By Denise Winterman
BBC News Magazine
As well as classical CDs and DVDs for very young children, this week sees the launch of a programme of concerts for babies - including those in utero.
Does playing classical music to babies make a difference? Opinion is divided; but many experts think that it may stimulate the brain in a way that helps educational and emotional development.
It's known as the Mozart Effect, a theory which is credited with boosting IQ, improving health, strengthening family ties and even producing the occasional child prodigy.
Numerous studies conclude that playing music to babies in the womb and in the early years helps build the neural bridges along which thoughts and information travel. And research suggests it can stimulate the brain's alpha waves, creating a feeling of calm; a recent study of premature infants found that they were soothed by the music.
In Florida, all state-funded pre-schools are required to play classical music by law, and many US hospitals give classical CDs to new mums.
In the UK, many parents have also embraced the theory, with Classic FM's Music for Babies CD enjoying several weeks at the top of the classical charts earlier this year.
And this week Sound Beginnings, a series of concerts aimed at the very young, begins in Hampshire. It's the brainchild of Peter and Juliet Kindersley, who founded the Dorling Kindersley publishing empire. Both are strong believers in the power of classical music.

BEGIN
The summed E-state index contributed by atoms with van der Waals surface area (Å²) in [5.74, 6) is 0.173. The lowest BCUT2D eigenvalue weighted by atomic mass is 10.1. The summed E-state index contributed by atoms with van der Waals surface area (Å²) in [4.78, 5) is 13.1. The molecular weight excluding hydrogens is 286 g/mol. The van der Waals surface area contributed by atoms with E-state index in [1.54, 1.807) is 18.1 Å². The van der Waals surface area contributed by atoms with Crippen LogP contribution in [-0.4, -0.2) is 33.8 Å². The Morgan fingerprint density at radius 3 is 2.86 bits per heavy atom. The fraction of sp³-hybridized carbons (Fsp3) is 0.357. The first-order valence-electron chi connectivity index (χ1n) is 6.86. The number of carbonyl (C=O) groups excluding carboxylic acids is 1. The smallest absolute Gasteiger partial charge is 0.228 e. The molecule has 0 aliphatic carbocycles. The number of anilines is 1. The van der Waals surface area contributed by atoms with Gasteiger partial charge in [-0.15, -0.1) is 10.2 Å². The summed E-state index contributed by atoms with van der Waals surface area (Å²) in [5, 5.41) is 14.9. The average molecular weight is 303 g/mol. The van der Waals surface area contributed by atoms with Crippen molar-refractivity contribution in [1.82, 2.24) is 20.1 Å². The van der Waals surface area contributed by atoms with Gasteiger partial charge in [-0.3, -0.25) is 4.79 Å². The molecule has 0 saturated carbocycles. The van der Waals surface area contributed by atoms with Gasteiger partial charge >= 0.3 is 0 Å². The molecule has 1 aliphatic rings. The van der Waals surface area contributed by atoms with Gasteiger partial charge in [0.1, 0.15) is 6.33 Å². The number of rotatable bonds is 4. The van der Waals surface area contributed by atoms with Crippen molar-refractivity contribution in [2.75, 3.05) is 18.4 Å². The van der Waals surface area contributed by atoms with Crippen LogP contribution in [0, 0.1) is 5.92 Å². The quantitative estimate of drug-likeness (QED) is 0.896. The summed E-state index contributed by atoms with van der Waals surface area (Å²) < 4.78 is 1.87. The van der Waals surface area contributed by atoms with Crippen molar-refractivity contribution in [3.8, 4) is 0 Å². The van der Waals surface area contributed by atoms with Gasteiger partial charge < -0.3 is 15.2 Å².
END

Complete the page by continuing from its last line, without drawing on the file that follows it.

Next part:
"Just as it's vitally important to eat good-quality food right from the start, so we are deeply affected by the music we hear from a very early age, even in the womb," Peter Kindersley says.
Music for babies is a big market
Sound Beginnings - and a planned "baby prom" next year - came about as babies and toddlers are rarely welcome in concert halls.
Professor Paul Robertson, a leading expert in the field, says it's important the best music is made available to babies at the earliest possible stage of their growth.
"There is compelling scientific evidence that the music we hear at the earliest ages significantly affects the way our neurological pathways are laid down during development."
Beanbags will be provided to make the setting more relaxed and the pieces - including compositions by Mozart, Schumann and Ravel - have been selected to benefit the wellbeing of babies, toddlers and parents.
It has also been geared towards pregnant women, as a foetus responds to sound from about 24 weeks and learns familiar noises it will recognise after birth, such as music its parents have listened to repeatedly.
Violinist Paul Robertson, the presenter of Channel 4's Music and the Mind, and the acclaimed Russian concert pianist Mikhail Kazakevich will present the concerts, the first of which will be held at the Newbury Spring Festival in Hampshire on Thursday.
Sound Beginnings will then travel to the London Symphony Orchestra's St Luke's venue next month and tour the country later in the year. A symposia, bringing together the latest scientific research into the effects of music on development and wellbeing, is also planned for June.